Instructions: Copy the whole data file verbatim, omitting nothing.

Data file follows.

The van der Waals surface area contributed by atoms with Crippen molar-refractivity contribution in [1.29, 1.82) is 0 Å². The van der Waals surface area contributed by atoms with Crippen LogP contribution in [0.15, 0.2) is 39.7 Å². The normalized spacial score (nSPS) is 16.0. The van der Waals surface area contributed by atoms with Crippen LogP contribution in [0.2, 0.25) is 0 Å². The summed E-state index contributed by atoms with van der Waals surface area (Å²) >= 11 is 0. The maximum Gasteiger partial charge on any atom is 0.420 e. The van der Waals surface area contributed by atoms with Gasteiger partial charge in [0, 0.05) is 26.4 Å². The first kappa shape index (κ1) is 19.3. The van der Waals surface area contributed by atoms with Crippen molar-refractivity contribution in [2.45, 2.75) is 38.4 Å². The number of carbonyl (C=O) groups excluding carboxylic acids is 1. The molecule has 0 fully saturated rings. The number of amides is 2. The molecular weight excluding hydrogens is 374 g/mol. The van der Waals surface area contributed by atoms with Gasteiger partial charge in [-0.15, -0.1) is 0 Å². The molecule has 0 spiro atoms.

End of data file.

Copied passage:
The van der Waals surface area contributed by atoms with Crippen molar-refractivity contribution in [1.29, 1.82) is 0 Å². The van der Waals surface area contributed by atoms with Crippen LogP contribution in [0.15, 0.2) is 39.7 Å². The normalized spacial score (nSPS) is 16.0. The van der Waals surface area contributed by atoms with Crippen LogP contribution in [0.2, 0.25) is 0 Å². The summed E-state index contributed by atoms with van der Waals surface area (Å²) >= 11 is 0. The maximum Gasteiger partial charge on any atom is 0.420 e. The van der Waals surface area contributed by atoms with Gasteiger partial charge in [0, 0.05) is 26.4 Å². The first kappa shape index (κ1) is 19.3. The van der Waals surface area contributed by atoms with Crippen molar-refractivity contribution in [2.45, 2.75) is 38.4 Å². The number of carbonyl (C=O) groups excluding carboxylic acids is 1. The molecule has 0 fully saturated rings. The number of amides is 2. The molecular weight excluding hydrogens is 374 g/mol. The van der Waals surface area contributed by atoms with Gasteiger partial charge in [-0.15, -0.1) is 0 Å². The molecule has 0 spiro atoms.